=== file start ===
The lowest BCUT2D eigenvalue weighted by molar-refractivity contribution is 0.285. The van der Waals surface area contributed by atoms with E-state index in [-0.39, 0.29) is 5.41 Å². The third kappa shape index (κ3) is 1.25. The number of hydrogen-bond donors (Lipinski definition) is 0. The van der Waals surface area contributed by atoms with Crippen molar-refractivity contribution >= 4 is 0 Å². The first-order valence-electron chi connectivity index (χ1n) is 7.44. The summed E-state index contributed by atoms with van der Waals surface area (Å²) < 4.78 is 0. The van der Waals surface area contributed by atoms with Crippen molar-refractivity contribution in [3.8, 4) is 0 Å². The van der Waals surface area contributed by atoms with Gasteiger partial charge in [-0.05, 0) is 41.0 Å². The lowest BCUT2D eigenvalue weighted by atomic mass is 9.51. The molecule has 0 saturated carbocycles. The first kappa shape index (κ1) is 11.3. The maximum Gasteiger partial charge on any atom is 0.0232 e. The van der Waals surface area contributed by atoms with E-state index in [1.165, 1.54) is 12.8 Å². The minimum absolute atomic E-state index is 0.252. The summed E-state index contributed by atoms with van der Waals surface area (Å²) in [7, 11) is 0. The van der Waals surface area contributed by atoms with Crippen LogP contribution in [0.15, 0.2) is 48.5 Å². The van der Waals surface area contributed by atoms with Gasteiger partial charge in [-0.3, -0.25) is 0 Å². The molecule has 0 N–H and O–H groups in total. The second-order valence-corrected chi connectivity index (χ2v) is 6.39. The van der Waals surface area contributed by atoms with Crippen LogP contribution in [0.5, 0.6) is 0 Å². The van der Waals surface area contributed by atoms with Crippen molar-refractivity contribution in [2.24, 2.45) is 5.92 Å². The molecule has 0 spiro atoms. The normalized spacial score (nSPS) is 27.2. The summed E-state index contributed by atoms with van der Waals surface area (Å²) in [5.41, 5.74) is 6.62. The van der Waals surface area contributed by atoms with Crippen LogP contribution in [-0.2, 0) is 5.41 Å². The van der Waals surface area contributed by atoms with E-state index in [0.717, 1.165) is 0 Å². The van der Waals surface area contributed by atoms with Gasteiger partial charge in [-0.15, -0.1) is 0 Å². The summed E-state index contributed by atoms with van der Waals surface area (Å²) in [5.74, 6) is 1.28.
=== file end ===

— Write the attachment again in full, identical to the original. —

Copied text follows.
The lowest BCUT2D eigenvalue weighted by molar-refractivity contribution is 0.285. The van der Waals surface area contributed by atoms with E-state index in [-0.39, 0.29) is 5.41 Å². The third kappa shape index (κ3) is 1.25. The number of hydrogen-bond donors (Lipinski definition) is 0. The van der Waals surface area contributed by atoms with Crippen molar-refractivity contribution >= 4 is 0 Å². The first-order valence-electron chi connectivity index (χ1n) is 7.44. The summed E-state index contributed by atoms with van der Waals surface area (Å²) < 4.78 is 0. The van der Waals surface area contributed by atoms with Crippen molar-refractivity contribution in [3.8, 4) is 0 Å². The van der Waals surface area contributed by atoms with Gasteiger partial charge in [-0.05, 0) is 41.0 Å². The lowest BCUT2D eigenvalue weighted by atomic mass is 9.51. The molecule has 0 saturated carbocycles. The first kappa shape index (κ1) is 11.3. The maximum Gasteiger partial charge on any atom is 0.0232 e. The van der Waals surface area contributed by atoms with E-state index in [1.165, 1.54) is 12.8 Å². The minimum absolute atomic E-state index is 0.252. The summed E-state index contributed by atoms with van der Waals surface area (Å²) in [7, 11) is 0. The van der Waals surface area contributed by atoms with Crippen LogP contribution in [0.15, 0.2) is 48.5 Å². The van der Waals surface area contributed by atoms with Gasteiger partial charge in [-0.3, -0.25) is 0 Å². The molecule has 0 N–H and O–H groups in total. The second-order valence-corrected chi connectivity index (χ2v) is 6.39. The van der Waals surface area contributed by atoms with Crippen LogP contribution in [0.5, 0.6) is 0 Å². The van der Waals surface area contributed by atoms with Crippen molar-refractivity contribution in [2.24, 2.45) is 5.92 Å². The molecule has 0 spiro atoms. The normalized spacial score (nSPS) is 27.2. The summed E-state index contributed by atoms with van der Waals surface area (Å²) in [5.41, 5.74) is 6.62. The van der Waals surface area contributed by atoms with Crippen LogP contribution in [-0.2, 0) is 5.41 Å². The van der Waals surface area contributed by atoms with E-state index in [0.717, 1.165) is 0 Å². The van der Waals surface area contributed by atoms with Gasteiger partial charge in [-0.15, -0.1) is 0 Å². The summed E-state index contributed by atoms with van der Waals surface area (Å²) in [5.74, 6) is 1.28.